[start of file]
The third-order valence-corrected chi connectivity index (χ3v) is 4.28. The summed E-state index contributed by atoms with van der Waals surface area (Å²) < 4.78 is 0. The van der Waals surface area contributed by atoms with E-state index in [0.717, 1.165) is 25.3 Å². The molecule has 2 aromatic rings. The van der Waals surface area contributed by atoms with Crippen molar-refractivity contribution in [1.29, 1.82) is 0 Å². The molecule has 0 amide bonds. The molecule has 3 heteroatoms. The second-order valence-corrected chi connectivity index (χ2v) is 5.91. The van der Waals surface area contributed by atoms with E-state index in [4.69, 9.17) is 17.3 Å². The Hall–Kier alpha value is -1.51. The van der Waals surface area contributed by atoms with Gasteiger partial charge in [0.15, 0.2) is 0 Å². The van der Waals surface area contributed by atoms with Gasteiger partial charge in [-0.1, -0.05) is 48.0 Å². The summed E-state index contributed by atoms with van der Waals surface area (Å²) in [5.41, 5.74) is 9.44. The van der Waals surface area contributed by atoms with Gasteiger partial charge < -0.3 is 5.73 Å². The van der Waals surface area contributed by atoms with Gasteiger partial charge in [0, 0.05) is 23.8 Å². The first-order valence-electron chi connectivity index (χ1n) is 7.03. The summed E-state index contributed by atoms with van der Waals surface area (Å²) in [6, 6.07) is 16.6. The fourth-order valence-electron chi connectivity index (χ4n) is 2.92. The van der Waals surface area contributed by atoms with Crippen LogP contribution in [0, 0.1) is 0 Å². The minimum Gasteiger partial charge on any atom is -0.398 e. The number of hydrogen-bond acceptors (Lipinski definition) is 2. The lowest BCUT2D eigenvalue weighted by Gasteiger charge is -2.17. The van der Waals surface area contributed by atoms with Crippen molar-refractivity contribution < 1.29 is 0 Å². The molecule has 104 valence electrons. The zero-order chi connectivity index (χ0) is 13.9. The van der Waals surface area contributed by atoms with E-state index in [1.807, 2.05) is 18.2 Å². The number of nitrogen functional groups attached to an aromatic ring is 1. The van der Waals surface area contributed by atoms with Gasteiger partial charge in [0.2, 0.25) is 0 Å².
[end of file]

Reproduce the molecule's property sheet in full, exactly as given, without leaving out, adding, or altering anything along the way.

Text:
The third-order valence-corrected chi connectivity index (χ3v) is 4.28. The summed E-state index contributed by atoms with van der Waals surface area (Å²) < 4.78 is 0. The van der Waals surface area contributed by atoms with E-state index in [0.717, 1.165) is 25.3 Å². The molecule has 2 aromatic rings. The van der Waals surface area contributed by atoms with Crippen molar-refractivity contribution in [1.29, 1.82) is 0 Å². The molecule has 0 amide bonds. The molecule has 3 heteroatoms. The second-order valence-corrected chi connectivity index (χ2v) is 5.91. The van der Waals surface area contributed by atoms with E-state index in [4.69, 9.17) is 17.3 Å². The Hall–Kier alpha value is -1.51. The van der Waals surface area contributed by atoms with Gasteiger partial charge in [0.15, 0.2) is 0 Å². The van der Waals surface area contributed by atoms with Gasteiger partial charge in [-0.1, -0.05) is 48.0 Å². The summed E-state index contributed by atoms with van der Waals surface area (Å²) in [5.41, 5.74) is 9.44. The van der Waals surface area contributed by atoms with Gasteiger partial charge < -0.3 is 5.73 Å². The van der Waals surface area contributed by atoms with Gasteiger partial charge in [0, 0.05) is 23.8 Å². The first-order valence-electron chi connectivity index (χ1n) is 7.03. The summed E-state index contributed by atoms with van der Waals surface area (Å²) in [6, 6.07) is 16.6. The fourth-order valence-electron chi connectivity index (χ4n) is 2.92. The van der Waals surface area contributed by atoms with Crippen LogP contribution in [0, 0.1) is 0 Å². The minimum Gasteiger partial charge on any atom is -0.398 e. The number of hydrogen-bond acceptors (Lipinski definition) is 2. The lowest BCUT2D eigenvalue weighted by Gasteiger charge is -2.17. The van der Waals surface area contributed by atoms with Crippen molar-refractivity contribution < 1.29 is 0 Å². The molecule has 104 valence electrons. The zero-order chi connectivity index (χ0) is 13.9. The van der Waals surface area contributed by atoms with E-state index in [1.807, 2.05) is 18.2 Å². The number of nitrogen functional groups attached to an aromatic ring is 1. The van der Waals surface area contributed by atoms with Gasteiger partial charge in [0.2, 0.25) is 0 Å².